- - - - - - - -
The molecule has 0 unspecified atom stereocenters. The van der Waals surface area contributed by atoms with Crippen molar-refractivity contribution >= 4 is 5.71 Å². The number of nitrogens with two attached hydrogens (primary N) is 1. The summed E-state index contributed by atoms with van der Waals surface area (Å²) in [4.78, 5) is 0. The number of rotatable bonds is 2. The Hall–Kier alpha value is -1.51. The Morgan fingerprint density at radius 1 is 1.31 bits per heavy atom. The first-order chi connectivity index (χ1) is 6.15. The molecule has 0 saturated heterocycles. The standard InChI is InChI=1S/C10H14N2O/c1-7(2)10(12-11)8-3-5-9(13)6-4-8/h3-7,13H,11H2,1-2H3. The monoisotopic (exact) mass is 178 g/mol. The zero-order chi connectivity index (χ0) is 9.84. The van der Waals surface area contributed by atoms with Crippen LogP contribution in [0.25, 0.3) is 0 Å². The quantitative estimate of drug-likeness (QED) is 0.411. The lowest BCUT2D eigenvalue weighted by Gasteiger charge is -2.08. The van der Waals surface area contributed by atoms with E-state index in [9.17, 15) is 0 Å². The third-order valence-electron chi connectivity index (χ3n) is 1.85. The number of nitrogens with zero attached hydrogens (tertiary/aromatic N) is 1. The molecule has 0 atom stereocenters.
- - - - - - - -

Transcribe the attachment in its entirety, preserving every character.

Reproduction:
The molecule has 0 unspecified atom stereocenters. The van der Waals surface area contributed by atoms with Crippen molar-refractivity contribution >= 4 is 5.71 Å². The number of nitrogens with two attached hydrogens (primary N) is 1. The summed E-state index contributed by atoms with van der Waals surface area (Å²) in [4.78, 5) is 0. The number of rotatable bonds is 2. The Hall–Kier alpha value is -1.51. The Morgan fingerprint density at radius 1 is 1.31 bits per heavy atom. The first-order chi connectivity index (χ1) is 6.15. The molecule has 0 saturated heterocycles. The standard InChI is InChI=1S/C10H14N2O/c1-7(2)10(12-11)8-3-5-9(13)6-4-8/h3-7,13H,11H2,1-2H3. The monoisotopic (exact) mass is 178 g/mol. The zero-order chi connectivity index (χ0) is 9.84. The van der Waals surface area contributed by atoms with Crippen LogP contribution in [0.25, 0.3) is 0 Å². The quantitative estimate of drug-likeness (QED) is 0.411. The lowest BCUT2D eigenvalue weighted by Gasteiger charge is -2.08. The van der Waals surface area contributed by atoms with E-state index in [9.17, 15) is 0 Å². The third-order valence-electron chi connectivity index (χ3n) is 1.85. The number of nitrogens with zero attached hydrogens (tertiary/aromatic N) is 1. The molecule has 0 atom stereocenters.